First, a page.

CALGARIA. Last Monday, as floods and landslides hit British Columbia, Dean Hopkins received a phone call from a close friend’s wife saying her husband was missing.
The phone call marked the beginning of several stressful days for Hopkins, which ended in tragedy when his old rugby buddy Stephen Taylor was pronounced dead.
Taylor moved to British Columbia from Calgary about a year ago for construction work, and when his wife lost contact with him as he drove through one of the landslide-affected areas last weekend, she needed help, Hopkins said.
Hopkins rushed into battle to find his missing friend.
“There is not much information during the crisis. And when you have a woman who misses her husband, it’s quite painful if you don’t have family support, ”he said on Sunday.
Hopkins said Taylor was at a work camp north of Vancouver, but the camp was closed due to bad weather. He decided to go home despite the bad roads and called his wife to let her know.
Then there was no more word.
Hopkins began calling Taylor’s colleagues and listened intently to eyewitness accounts of the village that had collapsed south of Lillouet. He called hotels in case they hadn’t seen Taylor. Taylor’s wife filed a missing persons report.
“His cell phone is always taken off when I call him,” Hopkins said. But this time no one raised him.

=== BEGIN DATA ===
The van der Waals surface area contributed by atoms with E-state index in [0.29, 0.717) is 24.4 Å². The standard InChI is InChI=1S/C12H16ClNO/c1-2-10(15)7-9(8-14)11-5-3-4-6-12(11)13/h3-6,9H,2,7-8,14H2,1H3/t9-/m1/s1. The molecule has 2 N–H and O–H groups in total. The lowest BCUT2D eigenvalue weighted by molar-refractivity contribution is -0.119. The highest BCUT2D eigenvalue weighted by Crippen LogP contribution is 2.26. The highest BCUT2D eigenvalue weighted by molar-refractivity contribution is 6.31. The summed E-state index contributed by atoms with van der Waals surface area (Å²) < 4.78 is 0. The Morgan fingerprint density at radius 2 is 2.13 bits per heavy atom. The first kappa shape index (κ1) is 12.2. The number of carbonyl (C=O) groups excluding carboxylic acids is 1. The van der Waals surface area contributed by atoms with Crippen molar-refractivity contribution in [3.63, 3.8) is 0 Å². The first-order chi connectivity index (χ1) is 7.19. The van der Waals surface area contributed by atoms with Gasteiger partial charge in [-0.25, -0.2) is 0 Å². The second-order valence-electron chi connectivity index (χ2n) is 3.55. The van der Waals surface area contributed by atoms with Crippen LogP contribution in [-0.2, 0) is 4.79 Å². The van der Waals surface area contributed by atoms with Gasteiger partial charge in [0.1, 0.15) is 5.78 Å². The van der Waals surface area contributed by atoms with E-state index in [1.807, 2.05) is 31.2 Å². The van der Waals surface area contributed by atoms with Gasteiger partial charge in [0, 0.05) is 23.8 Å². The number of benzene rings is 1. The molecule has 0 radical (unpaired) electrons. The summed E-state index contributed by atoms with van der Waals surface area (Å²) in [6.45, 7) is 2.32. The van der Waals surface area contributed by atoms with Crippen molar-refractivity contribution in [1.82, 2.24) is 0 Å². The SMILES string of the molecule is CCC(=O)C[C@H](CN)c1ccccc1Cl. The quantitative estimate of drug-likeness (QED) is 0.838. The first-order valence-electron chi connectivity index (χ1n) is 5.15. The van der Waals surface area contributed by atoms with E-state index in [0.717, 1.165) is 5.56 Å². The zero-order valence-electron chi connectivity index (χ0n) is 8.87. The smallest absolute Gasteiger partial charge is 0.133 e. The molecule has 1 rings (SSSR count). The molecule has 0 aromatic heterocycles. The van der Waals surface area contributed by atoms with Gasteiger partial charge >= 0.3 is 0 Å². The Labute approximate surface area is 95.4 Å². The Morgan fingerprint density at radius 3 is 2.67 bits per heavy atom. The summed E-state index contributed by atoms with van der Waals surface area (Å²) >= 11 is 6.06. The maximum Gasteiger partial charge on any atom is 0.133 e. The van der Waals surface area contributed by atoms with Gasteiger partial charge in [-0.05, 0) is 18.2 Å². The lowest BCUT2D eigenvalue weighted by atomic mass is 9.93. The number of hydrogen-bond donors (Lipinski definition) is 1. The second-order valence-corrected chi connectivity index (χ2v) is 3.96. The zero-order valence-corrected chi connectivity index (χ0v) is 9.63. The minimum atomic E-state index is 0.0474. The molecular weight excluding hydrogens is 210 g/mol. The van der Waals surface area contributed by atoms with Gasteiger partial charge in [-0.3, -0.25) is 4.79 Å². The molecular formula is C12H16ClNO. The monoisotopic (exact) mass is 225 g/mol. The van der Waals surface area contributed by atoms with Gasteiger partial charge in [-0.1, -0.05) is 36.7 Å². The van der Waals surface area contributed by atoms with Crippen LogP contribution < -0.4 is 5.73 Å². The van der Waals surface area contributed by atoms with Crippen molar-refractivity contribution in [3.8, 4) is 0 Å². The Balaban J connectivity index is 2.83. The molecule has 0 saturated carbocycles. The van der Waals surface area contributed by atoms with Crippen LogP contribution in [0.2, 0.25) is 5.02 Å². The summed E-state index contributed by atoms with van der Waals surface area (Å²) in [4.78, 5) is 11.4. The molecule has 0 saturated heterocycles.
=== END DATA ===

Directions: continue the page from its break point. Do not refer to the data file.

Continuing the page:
“As the days went by, hope arose in them,” he said. But then late Wednesday night, the RCMP called Taylor’s wife and said they had found three bodies, and that one of them matched the description she gave them. She immediately broke the news to Hopkins.
Mounties said on Saturday that the bodies of three men were found in a landslide area on Highway 99 between Lillow and Pemberton, on a section of the route known as the Duffy Lake Road. They said the bodies had been recovered within the past week and that they had increased the death toll from the landslide to four.
The woman’s body was found by crews nearby last Monday.
Hopkins, a retired military man, said he lost people he once thought was brothers. But it’s still tricky, and he said the news of Taylor’s death left him “gutted” and sick in the stomach.
“Hundreds if not thousands of friends and rugby players in our city and province will feel the same way. He was that kind of person, ”Hopkins said, noting that Taylor’s wife was desperate.
“There is a difference between losing someone and being snatched from your life in a short time. She is absolutely inconsolable. “
Hopkins said he would be traveling to Vancouver soon to help. He said that in addition to his wife, Taylor had two daughters, two sons and a grandson.
The British Columbia Coroners Service released a statement over the weekend saying it is investigating deaths and, where possible, will make recommendations to prevent similar situations in the future.
TO Rob Drinkwater in Edmonton